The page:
Making Labneh Cheese: Food Without Electricity

Scout Satya
8 Min Read

So as I went on and on about how excited I am that I’m making continuous production yogurt (one of the tastier hobbies I’ve ever started), a friend of mine suggested I look into making a batch of labneh, a soft cheese popular in Middle Eastern cuisine. Its closest comparison is to cream cheese—in taste and in texture—but its tartness leads me to believe that it may very well be slightly more versatile, as well as being a perfect alternative to all recipes that would call for cream cheese, anyway.

So I tried my hand at making some, and, woah, is this stuff exciting! What, can a soft cheese be exciting? Well yes, yes it can, for many reasons.

Making Food Without Electricity?

Say you’re of the particular mindset that things can be done without electricity, or maybe you’re interested in making food without electricity and without dependence on store-bought items. Well, then labneh cheese is going to fit into that mindset like a comfortable sweater on a cold day. Or in our current situation, like a comfortable pair of shorts in the sweltering heat. (If you’re interested, it’s now around 90-something degrees in Chicago, and it causes one’s mind to think only of how to achieve comfort.) As long as your yogurt is already prepared, you, thankfully, won’t even have to turn on a stove for this one. It’s best made in a fridge, for a more solid cheese, but it’s just as well made on your counter or over your sink. If you’ve got terribly hot weather, maybe wait for a more moderate temperature day.

Labneh can be made from the yogurt you’re already making from your cow or goat milk.

Labneh can be made in the kitchen sink, on the counter, in the fridge, or over a bucket.

Labneh is so delicious, you may not need to refrigerate it, because you’ll probably eat it within a day or two.

Making Labneh Cheese

So let’s get into it! This hardly qualifies as a recipe, it’s that simple, but here are some directions.

Take some yogurt—if you’re not already making your own, check out a recipe for homemade yogurt. If you’re still not interested in making your own yogurt, you’re going to want to start with a thick Greek yogurt. This is probably the most important part, because if you try to do this with some vanilla Dannon or something, I can’t tell you what you might end up with. If you have access to yogurt made with goat’s milk, you’re going to be in even better shape, but at the very least, Greek cow’s milk yogurt will do just fine.

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I poured the yogurt with about 1/2 teaspoon of salt mixed in into the center of a linen towel, and then pulled up the sides to secure it at the top, like a little yogurt sack. You could add a little squeeze of lemon juice at this point, but I rarely do. Although a rubber band would be recommended, whatever kind of securing device you can scrounge up will probably do just fine; I held mine together with a hair tie. Something flexible is useful for the hanging and draining stage.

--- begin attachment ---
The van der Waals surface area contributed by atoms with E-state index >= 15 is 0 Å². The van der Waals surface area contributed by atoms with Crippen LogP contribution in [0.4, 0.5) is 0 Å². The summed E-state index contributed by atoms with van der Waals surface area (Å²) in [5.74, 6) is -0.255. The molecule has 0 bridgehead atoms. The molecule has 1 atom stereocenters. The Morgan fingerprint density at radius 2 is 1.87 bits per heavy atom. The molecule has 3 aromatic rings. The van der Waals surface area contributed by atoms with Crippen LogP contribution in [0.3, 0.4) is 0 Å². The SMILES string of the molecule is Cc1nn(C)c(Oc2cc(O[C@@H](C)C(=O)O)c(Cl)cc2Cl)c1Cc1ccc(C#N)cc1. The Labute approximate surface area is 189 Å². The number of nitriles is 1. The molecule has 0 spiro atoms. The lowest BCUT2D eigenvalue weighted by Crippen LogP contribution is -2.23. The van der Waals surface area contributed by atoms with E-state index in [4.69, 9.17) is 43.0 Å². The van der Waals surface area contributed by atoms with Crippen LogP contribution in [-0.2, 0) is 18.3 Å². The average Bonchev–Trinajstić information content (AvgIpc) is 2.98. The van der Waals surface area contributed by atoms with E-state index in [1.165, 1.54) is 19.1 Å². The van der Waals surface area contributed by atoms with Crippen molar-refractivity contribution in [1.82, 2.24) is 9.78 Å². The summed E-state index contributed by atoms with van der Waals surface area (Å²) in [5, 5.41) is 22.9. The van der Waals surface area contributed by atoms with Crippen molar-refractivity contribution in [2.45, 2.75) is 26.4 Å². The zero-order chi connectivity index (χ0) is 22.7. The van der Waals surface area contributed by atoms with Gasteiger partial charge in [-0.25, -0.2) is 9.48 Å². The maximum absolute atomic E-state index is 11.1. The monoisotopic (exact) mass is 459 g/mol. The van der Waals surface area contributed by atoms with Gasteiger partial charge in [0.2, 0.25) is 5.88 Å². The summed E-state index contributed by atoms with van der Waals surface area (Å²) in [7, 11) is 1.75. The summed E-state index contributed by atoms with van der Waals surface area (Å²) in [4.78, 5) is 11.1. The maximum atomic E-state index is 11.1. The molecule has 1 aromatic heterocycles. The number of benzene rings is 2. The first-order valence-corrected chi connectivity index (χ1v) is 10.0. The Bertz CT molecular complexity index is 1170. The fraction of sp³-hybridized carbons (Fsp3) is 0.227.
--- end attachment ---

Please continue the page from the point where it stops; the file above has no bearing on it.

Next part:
I attach this “yogurt sack” to the faucet of my sink, with a bowl underneath to catch the liquid that drained off, or in warmer weather, I put it into a Mason jar. You could also do this with cheesecloth, but I had my own personal concerns about the solidity of my yogurt from the start, so I went with the thicker linen towel at first. If you’re making labneh with goat milk yogurt, which tends to be runnier than cow milk yogurt, I would definitely recommend using a linen towel rather than cheesecloth. I left it to drain while I went to work, so that’d be about 8 hours or so.

When I got home, I had a pretty well-drained cheese, but I wanted to see how far I could take it, so I transferred it at that point to the cheesecloth, and left it to drain in a jar in the fridge for another few hours. When I opened up the cheesecloth, I had a perfectly gorgeous block of labneh that surprised me with how similar it was to cream cheese and delighted me with its tartness.

I rolled the cheese into little balls, for ease of storage, and have been using them as an addition to nearly every meal (taken bite by bite with scrambled eggs, spread on mushroom and beef meatballs, mixed into quinoa with mushrooms and spinach). I’ve also enjoyed these little labneh balls with a bit of olive oil, and with salt and pepper on toasted wheat bread. It’s delicious spread on wheat crackers. The dogs haven’t had any complaints either, about a bite here and there of the cheese by itself. It could be great as a dip, topped with olive oil and lemon, and you could roll it in or mix in chopped nuts, or fresh herbs like oregano, freshly ground pepper, even roasted red peppers would probably be delightful. It works perfectly as an alternative to cream cheese, texturally and taste-ually. I imagine it making a really interesting pizza topping, and I think it would pair especially nicely with bacon or ham. Sometimes I use it as a dessert, it’s great as the center of a simple graham cracker sandwich, with a little drizzle of honey.

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What I find most exciting of course, as I already mentioned, is my ability to make this cheese when I’m living off-grid. It’s a beautiful thing to not feel like it will mean I’m doing without, so much as I’m doing with a tasty alternative. So thanks go out to my friend who recommended this to me. As often as I like to think that I know all the things about food that I need to know, it’s wonderful to be surprised by something so simple that I hadn’t heard of before.

So, go make some labneh! If you do, let me know what you think.



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